I picked Mike up in Calgary at 3:30pm and we arrived at the end of the pavement at 5:30 near Highwood Pass. After sorting the packs and unloading the bikes we set off at 6:00pm, not exactly the classic 5am alpine start!
This year I included an added challenge of a 12km bike approach through the Highwood valley, into the McPhail creek valley. I wasn’t sure what it would be like to mountain bike with a massive backpack so there was much unknown. above: crossing Highwood River with bike and pack and socks in hand.
The first few kilometers were merely just a burden. As the trail gained elevation, we were soon completely exhausted and left pushing the bikes. I began to think this was a terrible idea and why couldn’t I have gone some place well known with proper directions! Eventually after pushing through a large mud pot and staring up at another rocky hill, we abandoned the bikes. Travelling on foot with just my multi-day pack seemed a joy suddenly and we pushed on looking for a spot to camp for the night. above: Camp 1
A couple kilometers later we found a flat-ish spot close to a creek as the sun was setting. With camp up we had some food and a cup of hot coffee and waited up to see the remains of the Perseid meteor shower.
The rising moon stole the show and we busied ourselves guessing when it would clear a prominent ridge and trying to get our cameras to take pictures using just moonlight. The other activity was examining the headwall blocking our path and trying to figure out just how it would be climbed the next day.above: The imposing headwall.
We had breakfast, broke camp, packed and were on our way by 8am. As we got closer to the headwall, a goat path up the wall emerged. For the most part it was pretty safe though in a few places a bad step would have had serious consequences. I was glad to reach the top and relax a bit as we surveyed the valley. The base of the two mountains we intended to climb was in front of us so we looked about for a suitable place for our base camp. Water was our primary concern as a tarn lower down made a suitable site but higher up would be better. I used the digital telephoto on my camera to spy what appeared to be a spring higher up. With the evidence before us, we pressed on and made our next camp on the higher plateau.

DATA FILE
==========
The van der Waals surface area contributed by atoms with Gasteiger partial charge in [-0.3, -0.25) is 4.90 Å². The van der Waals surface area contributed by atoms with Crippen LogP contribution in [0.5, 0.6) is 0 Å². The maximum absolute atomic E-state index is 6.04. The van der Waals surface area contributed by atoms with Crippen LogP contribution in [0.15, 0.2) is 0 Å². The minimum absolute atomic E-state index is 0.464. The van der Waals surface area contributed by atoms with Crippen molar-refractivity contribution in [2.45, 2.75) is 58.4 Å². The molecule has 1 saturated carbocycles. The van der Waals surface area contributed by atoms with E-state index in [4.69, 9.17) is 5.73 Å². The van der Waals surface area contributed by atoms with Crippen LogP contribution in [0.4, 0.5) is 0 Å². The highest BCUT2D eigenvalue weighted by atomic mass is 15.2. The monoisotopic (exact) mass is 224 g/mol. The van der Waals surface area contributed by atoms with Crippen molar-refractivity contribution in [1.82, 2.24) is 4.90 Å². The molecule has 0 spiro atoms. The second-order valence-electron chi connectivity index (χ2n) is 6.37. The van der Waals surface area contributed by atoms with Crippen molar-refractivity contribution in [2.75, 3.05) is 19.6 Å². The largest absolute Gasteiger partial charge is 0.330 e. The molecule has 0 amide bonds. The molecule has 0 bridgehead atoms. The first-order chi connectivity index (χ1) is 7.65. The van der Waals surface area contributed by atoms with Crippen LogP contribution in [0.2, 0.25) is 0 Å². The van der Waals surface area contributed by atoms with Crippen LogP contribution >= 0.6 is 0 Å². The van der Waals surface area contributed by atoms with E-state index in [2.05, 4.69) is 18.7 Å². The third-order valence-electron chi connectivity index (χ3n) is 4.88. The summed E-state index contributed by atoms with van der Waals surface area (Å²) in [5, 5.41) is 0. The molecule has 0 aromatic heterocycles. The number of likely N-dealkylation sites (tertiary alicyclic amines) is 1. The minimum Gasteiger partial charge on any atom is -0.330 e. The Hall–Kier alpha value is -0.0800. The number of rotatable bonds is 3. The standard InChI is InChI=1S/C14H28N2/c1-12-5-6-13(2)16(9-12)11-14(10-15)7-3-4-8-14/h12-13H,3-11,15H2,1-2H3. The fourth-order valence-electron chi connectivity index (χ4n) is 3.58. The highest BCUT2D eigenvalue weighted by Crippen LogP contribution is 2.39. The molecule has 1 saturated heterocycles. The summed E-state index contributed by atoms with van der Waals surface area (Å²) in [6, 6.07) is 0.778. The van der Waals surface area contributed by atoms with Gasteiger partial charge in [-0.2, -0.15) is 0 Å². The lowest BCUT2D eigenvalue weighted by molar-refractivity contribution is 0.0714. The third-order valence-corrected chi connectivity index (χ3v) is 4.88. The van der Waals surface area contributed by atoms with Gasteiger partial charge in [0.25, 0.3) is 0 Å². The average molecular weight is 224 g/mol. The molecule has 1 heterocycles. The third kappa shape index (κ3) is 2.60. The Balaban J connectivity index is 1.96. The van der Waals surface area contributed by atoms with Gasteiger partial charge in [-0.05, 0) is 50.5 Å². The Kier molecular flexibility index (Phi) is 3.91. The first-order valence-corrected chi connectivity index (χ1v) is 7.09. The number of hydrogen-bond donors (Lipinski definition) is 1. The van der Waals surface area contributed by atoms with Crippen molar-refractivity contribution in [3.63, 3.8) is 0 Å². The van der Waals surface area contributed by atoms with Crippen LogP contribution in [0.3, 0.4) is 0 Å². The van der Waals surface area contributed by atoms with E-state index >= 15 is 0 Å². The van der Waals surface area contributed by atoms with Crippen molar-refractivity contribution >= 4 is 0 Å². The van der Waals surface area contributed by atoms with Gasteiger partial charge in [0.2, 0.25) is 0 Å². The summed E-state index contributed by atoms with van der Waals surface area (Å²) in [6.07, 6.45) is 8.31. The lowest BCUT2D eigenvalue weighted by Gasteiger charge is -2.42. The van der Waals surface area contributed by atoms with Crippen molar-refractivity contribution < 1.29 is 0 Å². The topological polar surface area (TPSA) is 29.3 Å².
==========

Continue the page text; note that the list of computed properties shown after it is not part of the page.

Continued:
With camp fixed, we traded our big backpacks for lighter day packs and set off to climb Mt Muir. After a brief discussion, Mike volunteered to carry the stove up so we could make coffee at the summit.
The route to the summit followed a crumbling ridge spine. The 60km/hr crosswind unhinged me a couple times as I searched to find my balance but for the most part the climb up was interesting.above: this spine served as the ascent route.
As the picture above shows, it’s really a choose your own adventure. You can alter the difficulty level through the thousands of choices on the way up. The lack of perspective cues makes judging distance very tricky. We ended up taking a substantial and regrettable rest break two minutes from the summit owing to such optical illusions!
We reached the summit and found a summit register under a pile of stones. Only a couple of people had been here since the 1990’s. Owing to the small piece of paper in the register, someone had signed their name on a shred of birchbark they must have been carrying! I cut off a corner of our map and signed our names, sealed it in plastic and put it in the register.After enjoying the view we set up the stove and brewed some victory coffee. I’ve always wanted to do this on top of a mountain but have always discarded the idea for having to carry the extra weight. But under a perfect blue sky, we enjoyed a cup of coffee at the top of the world.above: Mike brews the coffee on a precarious ledge at the summit of Mt Muir.